928 Comparison of Simulated Rain DSDs and Polarimetric Signatures with Disdrometer and Radar Observations in the 31 March 2016 Southeast U.S. Tornado Outbreak during Vortex-SE

Tuesday, 14 January 2020
Hall B (Boston Convention and Exhibition Center)
Daniel T. Dawson II, Purdue Univ., West Lafayette, IN; and R. Tanamachi, Y. Jung, J. Labriola, B. J. Putnam, M. Xue, P. L. Heinselman, K. H. Knopfmeier, E. R. Mansell, and L. J. Wicker

Convective evolution in numerical models has been shown to be very sensitive to the parameterization of microphysical processes, yet the observations needed to verify these parameterizations remain exceptionally challenging to obtain. Ensemble Kalman filter (EnKF)-based analyses have proven to be very useful for analyzing storm-scale processes--including microphysical processes--especially when radar data are assimilated. With this approach, recent studies have been able to verify the ability of multi-moment bulk microphysics schemes to simulate certain microphysical structures and processes in severe convective storms through comparison with corresponding simulated polarimetric radar observations. In particular, hydrometeor size sorting has been shown to strongly affect the development of certain polarimetric signatures in supercell thunderstorms, but most studies have focused on relatively idealized environments with mostly qualitative comparisons with observations.

On March 31st, 2016, several severe thunderstorms, some of which produced tornadoes, developed over the southeast United States. Many of these storms--including one tornadic storm near Hartselle, Alabama--were observed by multiple instrumented platforms operating during the VORTEX-SE field program Intensive Operating Period (IOP) #3. The outbreak featured multiple rounds of relatively closely spaced supercells and convective line segments moving over the northern Alabama domain during the afternoon and evening. The complex convective evolution of the outbreak represents a challenge for storm-scale numerical analyses and forecasts of the event. During the March 31st, 2016 IOP, multiple polarimetric radars were operating in the northern Alabama domain, and portable instruments equipped with Parsivel laser disdrometers (PIPS) were deployed within severe convective storms to provide direct measurements of the rain drop size distribution (DSD) along with measurements of temperature, relative humidity, pressure, and wind speed and direction.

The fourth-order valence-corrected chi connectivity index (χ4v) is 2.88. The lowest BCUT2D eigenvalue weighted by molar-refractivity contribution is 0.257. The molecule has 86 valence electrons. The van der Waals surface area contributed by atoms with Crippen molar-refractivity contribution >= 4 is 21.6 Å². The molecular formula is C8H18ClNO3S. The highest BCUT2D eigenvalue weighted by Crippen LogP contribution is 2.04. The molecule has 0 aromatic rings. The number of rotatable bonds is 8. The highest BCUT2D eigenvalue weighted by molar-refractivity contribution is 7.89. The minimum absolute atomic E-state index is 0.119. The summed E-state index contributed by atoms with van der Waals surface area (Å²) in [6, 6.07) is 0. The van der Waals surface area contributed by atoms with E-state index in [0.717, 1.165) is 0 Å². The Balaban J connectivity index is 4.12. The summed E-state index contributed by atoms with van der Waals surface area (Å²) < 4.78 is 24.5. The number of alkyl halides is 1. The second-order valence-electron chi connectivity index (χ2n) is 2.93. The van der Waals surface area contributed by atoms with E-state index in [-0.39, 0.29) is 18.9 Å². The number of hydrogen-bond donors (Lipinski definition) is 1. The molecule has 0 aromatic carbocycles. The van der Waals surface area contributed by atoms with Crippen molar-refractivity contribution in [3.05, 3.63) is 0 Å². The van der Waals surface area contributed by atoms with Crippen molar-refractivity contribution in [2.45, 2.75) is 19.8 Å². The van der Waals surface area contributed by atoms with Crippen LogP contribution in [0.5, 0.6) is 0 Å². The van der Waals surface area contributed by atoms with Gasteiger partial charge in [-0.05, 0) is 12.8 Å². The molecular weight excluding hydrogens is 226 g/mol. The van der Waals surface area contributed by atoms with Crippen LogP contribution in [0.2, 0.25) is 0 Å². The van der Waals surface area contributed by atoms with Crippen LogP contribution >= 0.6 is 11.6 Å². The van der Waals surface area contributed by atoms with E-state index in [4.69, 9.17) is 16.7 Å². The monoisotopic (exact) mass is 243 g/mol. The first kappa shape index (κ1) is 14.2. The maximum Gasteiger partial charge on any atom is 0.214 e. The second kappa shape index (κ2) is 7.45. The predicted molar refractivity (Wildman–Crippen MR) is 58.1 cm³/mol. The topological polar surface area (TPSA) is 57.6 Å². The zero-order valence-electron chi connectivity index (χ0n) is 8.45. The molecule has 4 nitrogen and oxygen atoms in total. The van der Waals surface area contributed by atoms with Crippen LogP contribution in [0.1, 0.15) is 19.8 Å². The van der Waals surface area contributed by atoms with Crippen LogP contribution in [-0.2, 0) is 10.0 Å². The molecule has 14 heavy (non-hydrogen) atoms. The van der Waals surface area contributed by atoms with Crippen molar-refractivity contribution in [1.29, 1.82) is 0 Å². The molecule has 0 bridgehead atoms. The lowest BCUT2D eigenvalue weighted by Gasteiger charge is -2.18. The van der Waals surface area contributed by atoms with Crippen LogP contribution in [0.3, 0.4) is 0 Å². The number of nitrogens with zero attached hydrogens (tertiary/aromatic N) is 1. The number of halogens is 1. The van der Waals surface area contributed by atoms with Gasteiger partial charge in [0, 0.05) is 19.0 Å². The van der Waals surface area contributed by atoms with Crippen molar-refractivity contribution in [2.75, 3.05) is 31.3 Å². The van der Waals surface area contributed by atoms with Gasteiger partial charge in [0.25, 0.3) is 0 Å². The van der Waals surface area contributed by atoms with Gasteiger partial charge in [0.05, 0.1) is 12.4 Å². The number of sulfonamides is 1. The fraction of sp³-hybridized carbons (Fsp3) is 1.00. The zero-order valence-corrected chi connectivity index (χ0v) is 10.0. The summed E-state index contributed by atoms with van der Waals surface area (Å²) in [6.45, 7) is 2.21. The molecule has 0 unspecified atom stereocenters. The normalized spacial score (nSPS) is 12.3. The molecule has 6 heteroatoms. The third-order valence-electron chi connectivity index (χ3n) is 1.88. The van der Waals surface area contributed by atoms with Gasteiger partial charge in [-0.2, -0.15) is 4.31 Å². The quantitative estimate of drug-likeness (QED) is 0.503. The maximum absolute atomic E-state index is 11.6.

In this study, these data are used to characterize the microphysical structure and evolution of the convective storms in the outbreak and to validate high-resolution storm-scale ensemble analyses and forecasts using the Advanced Regional Prediction System (ARPS) EnKF data assimilation system nested within the National Severe Storms Laboratory (NSSL) Experimental Warn-on-Forecast System for ensembles (NEWS-e). Preliminary results of experiments using the NSSL triple-moment bulk microphysics scheme and assimilating data from area WSR-88Ds and from VORTEX-SE radar platforms will be presented. The sensitivity of the model-predicted DSDs and polarimetric signatures with experiments in which size sorting of hydrometeors is alternately allowed/disallowed will be assessed. To quantify the sensitivity, a Parsivel simulator is used to sample the rain DSD as predicted by the scheme and then compared directly with the observed DSDs from the PIPS. Additionally, the Center for Analysis and Prediction of Storms (CAPS) Polarimetric Radar Simulator (PRS) is used to derive polarimetric radar observables from the model fields; these are compared with polarimetric observations from the various radars.

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